• People with existing heart or circulatory problems.
  • People with prior history of heart attack and stroke.
  • People who smoke.
  • People with diabetes.
  • People who are obese.

If you’re in one of those groups and worried about your symptoms, talk to your healthcare provider. If you have shortness of breath, wheezing, chest pain, heart palpitations, extreme fatigue or difficulty moving, contact your healthcare provider immediately or call 911.

Know what air quality means to you

The Washington State Department of Ecology developed a tool to help you understand how air quality affects you and your family. The Washington Air Quality Advisory (WAQA) is a color-coded table that shows the different air pollution categories, what they mean, and the precautions you should take.

WAQA Table

 COLOR  aIR POLLUTION cATEGORY  mEANING  pRECAUTION TO TAKE
 Green Good Air pollution is minimal and there is little health risk. None.
 Yellow  Moderate

People with:

  • Asthma.
  • Respiratory infections.
  • Diabetes.
  • Heart or lung disease.
  • Those who have had a stroke.

These people may begin to have breathing problems.

People with:
  • Asthma.
  • Respiratory infections.
  • Diabetes.
  • Heart or lung disease.
  • Those who have had a stroke.

These people should limit outdoor activities or do activities that take less effort, such as walking instead of running.

 Orange Unhealthy for Sensitive Groups More people than average may have breathing problems or have worsened symptoms of existing asthma or lung disease.  Sensitive groups include:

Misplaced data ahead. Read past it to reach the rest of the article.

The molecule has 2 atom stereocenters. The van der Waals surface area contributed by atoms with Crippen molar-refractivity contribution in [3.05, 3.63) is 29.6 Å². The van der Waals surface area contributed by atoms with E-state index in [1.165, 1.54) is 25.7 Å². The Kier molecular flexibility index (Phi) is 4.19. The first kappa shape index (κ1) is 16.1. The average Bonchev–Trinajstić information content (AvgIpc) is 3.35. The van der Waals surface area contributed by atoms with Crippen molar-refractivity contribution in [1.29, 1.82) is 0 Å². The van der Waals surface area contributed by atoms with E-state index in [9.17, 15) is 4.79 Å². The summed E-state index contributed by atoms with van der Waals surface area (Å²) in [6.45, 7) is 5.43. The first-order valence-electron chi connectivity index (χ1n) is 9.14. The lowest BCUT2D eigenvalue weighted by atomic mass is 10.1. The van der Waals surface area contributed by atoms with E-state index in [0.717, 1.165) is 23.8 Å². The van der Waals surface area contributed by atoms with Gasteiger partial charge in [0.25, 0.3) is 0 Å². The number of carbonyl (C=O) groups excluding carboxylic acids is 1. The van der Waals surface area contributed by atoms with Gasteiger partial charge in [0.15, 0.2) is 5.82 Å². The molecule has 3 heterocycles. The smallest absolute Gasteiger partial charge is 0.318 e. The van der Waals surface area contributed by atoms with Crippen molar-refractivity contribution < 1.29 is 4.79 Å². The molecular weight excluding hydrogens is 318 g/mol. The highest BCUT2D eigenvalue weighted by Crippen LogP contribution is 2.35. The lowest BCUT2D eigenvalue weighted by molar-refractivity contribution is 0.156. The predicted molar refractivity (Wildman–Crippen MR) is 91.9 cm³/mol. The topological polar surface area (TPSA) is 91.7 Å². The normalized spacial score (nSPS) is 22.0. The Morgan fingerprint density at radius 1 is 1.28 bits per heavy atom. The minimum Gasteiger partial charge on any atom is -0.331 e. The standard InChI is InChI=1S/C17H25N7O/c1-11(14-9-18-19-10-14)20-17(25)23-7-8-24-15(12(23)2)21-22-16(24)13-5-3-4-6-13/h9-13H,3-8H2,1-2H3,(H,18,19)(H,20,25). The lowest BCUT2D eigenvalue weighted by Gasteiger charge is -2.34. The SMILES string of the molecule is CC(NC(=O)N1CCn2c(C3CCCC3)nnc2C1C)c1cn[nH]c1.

• People with heart or lung disease.
  • Asthma.
  • Diabetes.
  • Infants and children.
  • Adults older than 65.
  • Pregnant women.
  • Those who have had a stroke.

These people should limit time spent outdoors.

 Red Unhealthy for Everyone  Many more people than average may have breathing problems or have worsened symptoms of existing lung or heart disease. Everyone, especially sensitive groups, should:
  • Limit time spent outdoors.
  • Avoid exercising outdoors (including sports teams).
  • Choose non-strenuous indoor activities.
 Purple Very Unhealthy for Everyone

Some healthy people may have breathing problems. People with asthma, lung and heart disease have an increased risk of symptoms or worsening of their disease. Studies show that hospitalizations increase by 50 percent for people with lung diseases.


Everyone should:

  • Stay indoors. Do only light indoor activities. Keep windows closed if it is not too hot.